Unfortunately, the camera crew found a way to be as bad as the announcer was good.  I’m actually looking forward to watching the game again with no stuttering and better quality, but even if the quality is superb the replay likely won’t be.  As far as I could tell, the camera crew didn’t really have much experience filming ultimate games or other things with motion, or maybe they had an off night or are allergic to rain or something.

The zoom was often too tight.  I like a close look at players but only if I can see what is happening.  I routinely missed out on cutting action or only caught the aftermath of a bid because the camera was busy panning to catch up.  Worse still, a few throws to the end zone were missed because the camera didn’t react to the disc.

All of this could have been avoided by using a wider zoom.  Sure, you wouldn’t get great close-ups, but the possibility of close ups only adds production value if you capture all the action.  In this particular game, they didn’t even get a lot of good close up action anyway, so the whole effort was wasted.  My hope is that for future games, the camera crew watches some other game recordings and learns a better way to portray the action.  It astonishes me that there wasn’t more polish in the production.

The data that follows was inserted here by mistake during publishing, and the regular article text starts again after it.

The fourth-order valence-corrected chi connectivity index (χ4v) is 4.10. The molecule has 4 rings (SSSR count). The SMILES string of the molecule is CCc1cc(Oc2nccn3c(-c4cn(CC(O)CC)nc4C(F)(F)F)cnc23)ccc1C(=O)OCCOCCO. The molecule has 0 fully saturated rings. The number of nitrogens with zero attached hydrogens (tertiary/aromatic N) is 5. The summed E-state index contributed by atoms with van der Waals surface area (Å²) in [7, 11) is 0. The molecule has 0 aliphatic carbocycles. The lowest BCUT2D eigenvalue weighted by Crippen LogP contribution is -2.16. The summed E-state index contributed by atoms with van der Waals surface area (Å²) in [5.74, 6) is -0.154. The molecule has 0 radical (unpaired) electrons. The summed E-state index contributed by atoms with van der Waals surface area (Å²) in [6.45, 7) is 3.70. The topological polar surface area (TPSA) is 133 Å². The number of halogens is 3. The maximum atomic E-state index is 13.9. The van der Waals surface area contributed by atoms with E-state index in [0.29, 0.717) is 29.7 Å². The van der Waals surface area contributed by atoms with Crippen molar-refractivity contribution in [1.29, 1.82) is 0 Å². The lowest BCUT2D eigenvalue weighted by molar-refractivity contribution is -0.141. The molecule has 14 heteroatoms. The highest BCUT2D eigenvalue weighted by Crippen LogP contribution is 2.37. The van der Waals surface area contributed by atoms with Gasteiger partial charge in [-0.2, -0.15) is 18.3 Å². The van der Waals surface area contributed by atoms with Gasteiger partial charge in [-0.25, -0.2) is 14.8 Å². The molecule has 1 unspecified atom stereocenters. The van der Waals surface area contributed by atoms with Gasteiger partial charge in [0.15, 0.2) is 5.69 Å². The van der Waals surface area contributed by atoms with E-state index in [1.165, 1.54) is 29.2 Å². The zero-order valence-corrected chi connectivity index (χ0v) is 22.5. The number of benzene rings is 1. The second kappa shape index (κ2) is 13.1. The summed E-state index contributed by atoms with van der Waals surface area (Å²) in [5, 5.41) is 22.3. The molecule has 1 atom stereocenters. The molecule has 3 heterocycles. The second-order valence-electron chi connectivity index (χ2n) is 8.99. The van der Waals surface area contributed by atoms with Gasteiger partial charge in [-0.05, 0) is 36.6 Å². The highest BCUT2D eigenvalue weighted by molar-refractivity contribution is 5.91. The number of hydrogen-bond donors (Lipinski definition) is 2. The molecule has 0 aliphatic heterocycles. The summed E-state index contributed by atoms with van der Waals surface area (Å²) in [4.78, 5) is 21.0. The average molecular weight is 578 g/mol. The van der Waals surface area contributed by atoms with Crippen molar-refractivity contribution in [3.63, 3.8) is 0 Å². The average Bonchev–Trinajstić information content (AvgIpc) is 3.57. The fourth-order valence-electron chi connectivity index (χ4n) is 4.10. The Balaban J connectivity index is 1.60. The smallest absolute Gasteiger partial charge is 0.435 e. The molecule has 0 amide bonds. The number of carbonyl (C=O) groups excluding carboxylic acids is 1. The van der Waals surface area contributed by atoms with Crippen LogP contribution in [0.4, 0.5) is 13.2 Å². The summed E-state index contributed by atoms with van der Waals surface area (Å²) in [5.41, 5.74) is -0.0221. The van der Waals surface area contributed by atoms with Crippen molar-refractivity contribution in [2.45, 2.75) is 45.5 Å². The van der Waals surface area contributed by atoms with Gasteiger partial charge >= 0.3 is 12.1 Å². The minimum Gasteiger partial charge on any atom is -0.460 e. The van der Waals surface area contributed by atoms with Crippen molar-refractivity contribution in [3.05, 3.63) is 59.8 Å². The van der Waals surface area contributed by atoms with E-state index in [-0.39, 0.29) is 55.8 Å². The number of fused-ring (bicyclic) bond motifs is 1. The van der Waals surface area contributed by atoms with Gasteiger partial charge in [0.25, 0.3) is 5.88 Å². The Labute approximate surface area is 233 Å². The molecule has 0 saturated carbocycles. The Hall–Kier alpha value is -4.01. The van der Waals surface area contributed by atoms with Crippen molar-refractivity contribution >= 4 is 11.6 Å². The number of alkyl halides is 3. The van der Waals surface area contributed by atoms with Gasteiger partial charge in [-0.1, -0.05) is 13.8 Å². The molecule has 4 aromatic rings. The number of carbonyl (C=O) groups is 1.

Wow!   I just looked back over this article, and it is really long and sometimes pretty negative.  I guess it just shows how excited I was for this league to get started.  Obviously, I was frustrated by a lot of technical issues.  In fact, there were even a couple rants that I cut because they got really off topic.  The truth is that the AUDL as a product on opening day was not polished. It was rough.  There were issues, and the whole production felt strapped together at the last minute.